U.S. President Barack Obama has told the Japanese prime minister the United States is determined to support the people of Japan as they struggle to cope with what has become the world’s costliest natural disaster.
A White House statement released late Tuesday in Washington said Mr. Obama called Prime Minister Naoto Kan from on board Air Force One to renew his repeated pledges of both short-term and long-term support. A U.S. naval task force involving 19 ships, 133 aircraft and 18,165 personnel is already stationed off Japan providing relief to victims of Japan’s March 11 earthquake and tsunami.
Japan has also sought U.S. expertise in dealing with the crisis at the earthquake-damaged Fukushima nuclear plant, whose operators came in for rare public criticism from Mr. Kan earlier Tuesday. The prime minister told Japan’s parliament that his government is on “maximum alert” as it seeks to deal with nuclear radiation leaking from the plant.
Mr. Kan told parliament that the plant’s operators, the Tokyo Electric Power Company, had failed to make adequate preparations for the tsunami that knocked out vital cooling systems at the plant. The tidal wave is estimated to have been 12 meters high, more than twice the height the plant’s seawall was designed to withstand.
The Japanese prime minister also criticized TEPCO for positioning back-up diesel generators in the basements of nuclear reactor buildings, where they were swamped by seawater and disabled. The generators were meant to keep cooling systems operating at the reactors and prevent overheating that could lead to meltdowns, in the event of an earthquake-triggered electricity shutdown.
The Reuters news agency says it reviewed a 2007 safety study by TEPCO researchers who concluded there was a 10 percent chance that a tsunami could pose a challenge to or overrun the nuclear plant’s defenses within a 50-year period.
Japan’s chief cabinet secretary Yukio Edano said Tuesday the government is doing everything it can to bring the situation at the Fukushima plant under control, with the U.S. Nuclear Regulatory Commission and U.S. military providing support. The complex has been leaking radiation into surrounding areas since the disaster.
Japanese officials also said plutonium has been detected in the soil in five locations around the nuclear plant, suggesting a meltdown had occurred in the number 3 reactor, the only one of six at the complex that uses plutonium in its fuel. The discovery was the latest setback in the 18-day effort to shut down the reactors.
The International Atomic Energy Agency said the plutonium readings did not exceed normal background levels, but also indicated that at least some of the radioactive substance leaked from the nuclear plant.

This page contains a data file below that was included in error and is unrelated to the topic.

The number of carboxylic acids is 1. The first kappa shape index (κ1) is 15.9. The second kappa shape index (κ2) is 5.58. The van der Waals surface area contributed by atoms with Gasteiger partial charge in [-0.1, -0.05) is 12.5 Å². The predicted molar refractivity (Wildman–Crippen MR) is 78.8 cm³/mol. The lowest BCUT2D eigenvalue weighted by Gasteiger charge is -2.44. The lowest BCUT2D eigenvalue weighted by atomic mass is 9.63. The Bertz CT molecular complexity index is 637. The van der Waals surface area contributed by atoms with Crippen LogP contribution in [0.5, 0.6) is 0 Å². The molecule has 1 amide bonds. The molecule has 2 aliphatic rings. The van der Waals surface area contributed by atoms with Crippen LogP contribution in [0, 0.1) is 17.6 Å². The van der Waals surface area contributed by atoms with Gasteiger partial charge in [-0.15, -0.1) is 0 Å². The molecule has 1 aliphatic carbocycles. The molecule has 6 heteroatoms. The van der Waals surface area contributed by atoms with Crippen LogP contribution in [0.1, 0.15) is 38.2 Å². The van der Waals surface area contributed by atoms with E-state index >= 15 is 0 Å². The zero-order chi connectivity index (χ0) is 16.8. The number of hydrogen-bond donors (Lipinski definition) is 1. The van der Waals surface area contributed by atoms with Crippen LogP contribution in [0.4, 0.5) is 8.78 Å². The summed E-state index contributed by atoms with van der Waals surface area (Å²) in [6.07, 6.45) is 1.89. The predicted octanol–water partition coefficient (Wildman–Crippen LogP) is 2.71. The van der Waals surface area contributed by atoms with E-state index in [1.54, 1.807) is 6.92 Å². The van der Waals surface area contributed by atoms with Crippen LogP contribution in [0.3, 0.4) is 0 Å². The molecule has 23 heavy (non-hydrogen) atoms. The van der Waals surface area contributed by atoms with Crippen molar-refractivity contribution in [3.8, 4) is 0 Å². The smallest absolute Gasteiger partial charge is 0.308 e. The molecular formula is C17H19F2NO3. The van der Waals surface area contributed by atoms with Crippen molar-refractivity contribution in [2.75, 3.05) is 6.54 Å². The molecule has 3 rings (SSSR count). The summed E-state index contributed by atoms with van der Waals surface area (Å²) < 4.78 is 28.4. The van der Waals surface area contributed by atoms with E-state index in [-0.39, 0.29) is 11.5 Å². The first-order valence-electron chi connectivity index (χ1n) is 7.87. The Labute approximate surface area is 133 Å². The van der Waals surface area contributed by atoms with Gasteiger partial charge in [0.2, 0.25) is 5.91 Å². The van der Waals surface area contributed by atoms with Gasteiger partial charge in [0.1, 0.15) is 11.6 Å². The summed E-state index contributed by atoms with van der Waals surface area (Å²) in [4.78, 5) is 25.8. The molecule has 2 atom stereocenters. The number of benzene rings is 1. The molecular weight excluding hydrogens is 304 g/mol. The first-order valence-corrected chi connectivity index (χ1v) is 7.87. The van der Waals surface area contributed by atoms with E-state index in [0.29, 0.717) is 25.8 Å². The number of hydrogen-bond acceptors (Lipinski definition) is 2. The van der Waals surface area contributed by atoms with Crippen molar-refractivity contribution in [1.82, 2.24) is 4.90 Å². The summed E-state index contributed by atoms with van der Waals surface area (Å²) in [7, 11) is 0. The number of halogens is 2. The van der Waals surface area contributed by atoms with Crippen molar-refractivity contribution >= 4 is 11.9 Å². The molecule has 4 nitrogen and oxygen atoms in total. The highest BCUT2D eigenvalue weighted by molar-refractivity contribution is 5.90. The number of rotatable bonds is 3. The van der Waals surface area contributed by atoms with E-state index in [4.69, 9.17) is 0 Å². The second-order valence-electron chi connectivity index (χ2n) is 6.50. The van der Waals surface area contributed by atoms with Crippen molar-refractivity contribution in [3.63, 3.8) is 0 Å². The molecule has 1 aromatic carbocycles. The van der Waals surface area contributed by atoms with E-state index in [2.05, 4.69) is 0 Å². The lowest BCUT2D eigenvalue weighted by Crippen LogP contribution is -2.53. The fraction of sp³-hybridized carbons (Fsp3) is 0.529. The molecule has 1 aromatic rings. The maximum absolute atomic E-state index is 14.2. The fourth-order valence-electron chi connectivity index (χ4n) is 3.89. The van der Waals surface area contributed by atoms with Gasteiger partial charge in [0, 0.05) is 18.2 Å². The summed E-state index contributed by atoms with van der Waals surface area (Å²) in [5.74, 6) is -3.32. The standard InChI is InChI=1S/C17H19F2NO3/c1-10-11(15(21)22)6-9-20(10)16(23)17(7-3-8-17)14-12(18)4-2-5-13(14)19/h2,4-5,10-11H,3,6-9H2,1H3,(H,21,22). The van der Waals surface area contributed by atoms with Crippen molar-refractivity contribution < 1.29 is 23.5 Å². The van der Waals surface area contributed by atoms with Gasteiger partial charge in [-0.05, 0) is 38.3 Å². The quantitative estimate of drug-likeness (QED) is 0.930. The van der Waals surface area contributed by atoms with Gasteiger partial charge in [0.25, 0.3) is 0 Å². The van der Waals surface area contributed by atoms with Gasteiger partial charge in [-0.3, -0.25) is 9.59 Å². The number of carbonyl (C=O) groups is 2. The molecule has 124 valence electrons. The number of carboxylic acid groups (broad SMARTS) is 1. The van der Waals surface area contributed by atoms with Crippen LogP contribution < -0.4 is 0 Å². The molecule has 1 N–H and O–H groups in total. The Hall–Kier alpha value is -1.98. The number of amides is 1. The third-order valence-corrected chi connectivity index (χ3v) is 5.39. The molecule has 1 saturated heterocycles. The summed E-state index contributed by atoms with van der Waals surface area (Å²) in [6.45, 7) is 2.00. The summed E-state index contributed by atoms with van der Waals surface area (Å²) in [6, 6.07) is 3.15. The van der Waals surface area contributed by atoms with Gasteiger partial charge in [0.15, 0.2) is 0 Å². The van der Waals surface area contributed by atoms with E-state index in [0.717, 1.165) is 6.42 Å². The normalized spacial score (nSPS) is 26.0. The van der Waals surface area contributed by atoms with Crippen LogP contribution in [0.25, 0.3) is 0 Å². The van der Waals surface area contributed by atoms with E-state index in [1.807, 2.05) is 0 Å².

TEPCO’s stock price tumbled 19 percent in trading Tuesday after Japanese newspaper Yomiuri Shimbun reported that the government is considering taking control of the company by acquiring a majority stake. Japanese National Strategy Minister Koichiro Gemba said the government is debating a variety of options regarding TEPCO’s future.
Traces of radioactive iodine from the disabled power station have been found as far as Britain and eastern Russia, but officials in both countries have said the levels are very low and not a threat to human health.
Radiation escaping from the plant also has made its way into milk and vegetables in surrounding provinces, ocean waters near the facility and tap water in Tokyo, 220 kilometers to the south.
Damage from the March 11 catastrophe could cost Japan as much as $300 billion, making it the world’s most expensive natural disaster. On Tuesday, Japan’s parliament passed a $1.1 trillion budget, but it may need to raise additional funds to pay for the massive reconstruction effort.
Afghanistan announced Tuesday it was donating $1 million to the victims of the disaster. Japan is one of the biggest donors of development and reconstruction aid to Afghanistan.
French President Nicolas Sarkozy was expected to travel to Japan on Wednesday to show support for the battered nation on behalf of the Group of 20 leading world economies.
More bodies are discovered daily as search crews make their way through the rubble of Japan’s northeast coast, bringing the toll by Tuesday to more than 11,000 dead and 17,000 missing. Almost 200,000 more are still living in poorly equipped shelters.